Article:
Why ‘Flawed’ men outlast ‘Aggressive’ Women: It’s in the language

power poseAggressive. Aloof. A real bitch. There are a litany of derogatory words we use to characterise female leaders. Men are given more ‘wiggle room’ in terms of the behaviours we expect or sanction, but women have less latitude. As discussed in the recent Huffington blog post: This is how we talk about female leaders (Hint: It’s not pretty) , Nic Subtirelu, a Ph.D. student in the Department of Applied Linguistics and ESL at Georgia State University assessed the Corpus of Contemporary American English (COCA) 450 million words of text from magazines, newspapers, fiction and academic text from the last two decades for gender difference in language.

Dismally, women were labelled ’pushy’ twice as frequently as men despite the fact men are mentioned nearly twice as frequently as women overall in the COCA. Subtirelu found men were more likely to be describe as “condescending”; a term which can only be applied to those who are or believe they are in power.  On the other hand, pushy is comparable to being obnoxiously forward or self-assertive. The article details what we see everyday: Hillary Clinton being described as shrill, aloof, ruthless, icy, angry and frumpy; Angela Merkel as ruthless and frumpy.

Jill Abramson was described as pushy, stubborn, brusque and condescending by the media following her untimely removal as the first female executive editor of The New York Times. Her high profile removal was a mirror to that of Amanda Bennett, who was described similarly several years before when editor of the high profile Philadelphia Inquirer. She was ousted after just 3 years in 2006. In a recent opinion piece “Pushed off the Glass Cliff” in the Washington Post, she noted the only thing that had changed in the 7 years between Abramson and her own departure was: ‘Women now feel not only resentful, but also finally, entitled. Entitled to lead…to be paid equally. Entitled to be flawed… and to be fired, but also entitled to point out the obvious fact: Men with even more spectacular and difficult flaws than ours get not only longer tenures but also softer and more dignified landings.’

Incredibly, despite his own evidence, Subtirelu stated in his blog ‘Linguistic Pulse’, he was ‘suspicious of the possibility that these descriptions had an element of gender bias to them’. Why do the media insist on using condescending and gender biased words to describe inspiring, strong females? And how low do we have to sink if the researchers themselves can’t see the biased writing on the wall?


Taking a tip from Anglicans? Cameron reshuffles 1/3 of cabinet to make way for women

conservative reshuffle 2014Upon hearing the news that the Anglican Church would allow female bishops for the first time in history, practising Christian, Prime Minister David Cameron, described the news as a “great day for the Church and for equality”.

Clearly Cameron was feeling a bit of ‘divine inspiration’ as this week his own reshuffle led to the stepping down of Conservative stalwarts such as William Hague and Ken Clarke to make room for a round of female MP’s. This reshuffle is being seen by many as an attempt to sway female voters, since it’s just 10 months away from a new election.

As reported by the Guardian: ‘Tory sources have made clear that Cameron wants the “old lags” to move on to make way for women and younger men who will be promoted on the second day of the reshuffle on Tuesday’.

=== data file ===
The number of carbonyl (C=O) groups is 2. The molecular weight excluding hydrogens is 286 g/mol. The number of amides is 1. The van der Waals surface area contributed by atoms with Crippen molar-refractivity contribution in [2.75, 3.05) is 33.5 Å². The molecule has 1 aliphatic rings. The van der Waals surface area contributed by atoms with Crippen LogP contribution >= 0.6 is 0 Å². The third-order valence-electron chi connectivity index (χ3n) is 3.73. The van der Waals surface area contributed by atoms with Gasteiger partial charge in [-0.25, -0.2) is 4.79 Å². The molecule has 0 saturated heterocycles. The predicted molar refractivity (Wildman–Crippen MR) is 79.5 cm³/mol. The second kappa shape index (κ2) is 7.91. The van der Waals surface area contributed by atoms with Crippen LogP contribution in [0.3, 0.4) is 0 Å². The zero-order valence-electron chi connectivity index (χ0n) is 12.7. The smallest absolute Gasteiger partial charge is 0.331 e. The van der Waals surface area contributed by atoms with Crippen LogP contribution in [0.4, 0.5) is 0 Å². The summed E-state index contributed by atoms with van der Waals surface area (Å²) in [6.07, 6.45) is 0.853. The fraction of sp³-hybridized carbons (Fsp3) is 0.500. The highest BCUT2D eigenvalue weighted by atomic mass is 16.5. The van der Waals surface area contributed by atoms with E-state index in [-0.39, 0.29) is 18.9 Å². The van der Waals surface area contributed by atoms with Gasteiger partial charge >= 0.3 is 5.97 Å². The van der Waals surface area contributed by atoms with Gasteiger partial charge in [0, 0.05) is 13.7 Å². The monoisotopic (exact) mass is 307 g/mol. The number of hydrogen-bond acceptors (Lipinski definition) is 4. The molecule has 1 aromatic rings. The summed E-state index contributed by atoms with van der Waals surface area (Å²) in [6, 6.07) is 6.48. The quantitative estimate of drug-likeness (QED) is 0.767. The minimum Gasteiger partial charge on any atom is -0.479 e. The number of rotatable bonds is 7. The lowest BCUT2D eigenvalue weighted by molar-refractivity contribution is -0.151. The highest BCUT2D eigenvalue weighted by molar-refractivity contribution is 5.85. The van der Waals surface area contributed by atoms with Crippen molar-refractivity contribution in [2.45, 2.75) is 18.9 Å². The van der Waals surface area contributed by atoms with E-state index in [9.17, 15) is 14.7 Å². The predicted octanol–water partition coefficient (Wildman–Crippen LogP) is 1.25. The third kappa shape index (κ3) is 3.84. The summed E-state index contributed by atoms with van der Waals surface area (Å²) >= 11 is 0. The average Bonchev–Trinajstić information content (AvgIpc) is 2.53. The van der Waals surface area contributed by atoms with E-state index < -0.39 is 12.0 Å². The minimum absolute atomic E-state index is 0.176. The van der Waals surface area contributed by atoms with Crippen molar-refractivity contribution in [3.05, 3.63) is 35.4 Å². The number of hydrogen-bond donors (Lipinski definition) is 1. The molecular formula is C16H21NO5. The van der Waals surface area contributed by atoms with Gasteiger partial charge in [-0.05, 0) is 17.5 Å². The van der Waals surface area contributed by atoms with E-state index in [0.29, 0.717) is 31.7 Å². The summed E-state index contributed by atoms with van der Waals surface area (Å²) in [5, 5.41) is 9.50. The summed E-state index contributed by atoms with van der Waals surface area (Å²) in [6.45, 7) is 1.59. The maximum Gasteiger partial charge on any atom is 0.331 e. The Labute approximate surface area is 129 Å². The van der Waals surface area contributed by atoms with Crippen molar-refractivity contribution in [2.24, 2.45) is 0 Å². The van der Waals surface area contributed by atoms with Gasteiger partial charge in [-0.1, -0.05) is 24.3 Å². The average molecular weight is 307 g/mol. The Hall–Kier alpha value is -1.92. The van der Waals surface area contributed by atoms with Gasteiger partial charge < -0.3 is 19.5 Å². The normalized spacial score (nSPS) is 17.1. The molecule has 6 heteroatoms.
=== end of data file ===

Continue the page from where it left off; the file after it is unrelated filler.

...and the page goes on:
Today the Huffington Post UK  announced the promotion of Nicky Morgan as new education secretary; Liz Truss as new environment secretary; Esther McVey, the new employment minister; Anna Soubry was promoted to minister of state at Ministry of Defence; Priti Patel Exchequer secretary to the Treasury; and Baroness Stowell as the new House of Lords leader. In addition, Claire Perry is now Junior minister at the transport department; Amber Rudd Junior minister at Department of Energy and Climate Change. This should take Cameron close to his target of ensuring that a third of his ministers are women.

Not suprisingly, the backlash has been immediate. Quick to find gendered fault in refreshing the cabinet with new people over those who have held positions of power for 30-40 years, one senior Tory warned of tokenism: “This really is the worst form of tokenistic gesture politics,” one senior figure said. “Merit is out of the window.” No question then of how ‘meritocratic’ it ever was to have the majority of serving Conservative MP’s be white males?

Newly expecting? What messages should you send your boss

MaternityEmployers are often unsure if and how to fill temporary vacant positions, uncertain if female employees will return to work. On the other hand, many dedicated new parents find their positions threatened by inflexible company policies. There are steps you can take to ensure your boss knows how committed you are to your career. So how can you send the right messages to your employer before you take parental leave?

1. As with most challenges, communication is key – before, during and after an employee’s return. If you as an expectant mother want to return, be very clear with your boss that this is your intention. Don’t fall foul of the assumption you won’t be interested in new opportunities or promotions because of mothering. Too frequently if bosses routinely see women leave after becoming mothers, they assume ‘that’s just the way it is’ and we mentally prepare for her permanent departure. This is particulary prevalent among male managers whose wives left the workplace after they had children.

2. Insist you have access to the company intranet and other industry news. Markets can change quickly and you’ll be up to speed faster if you are kept in the loop. Otherwise, lack of communication can build up resentment on either side, with each side assuming they are doing the other a ‘favour’. To this point, keep in touch with key clients so there is less of a chance of your client book ‘migrating’ in your absence.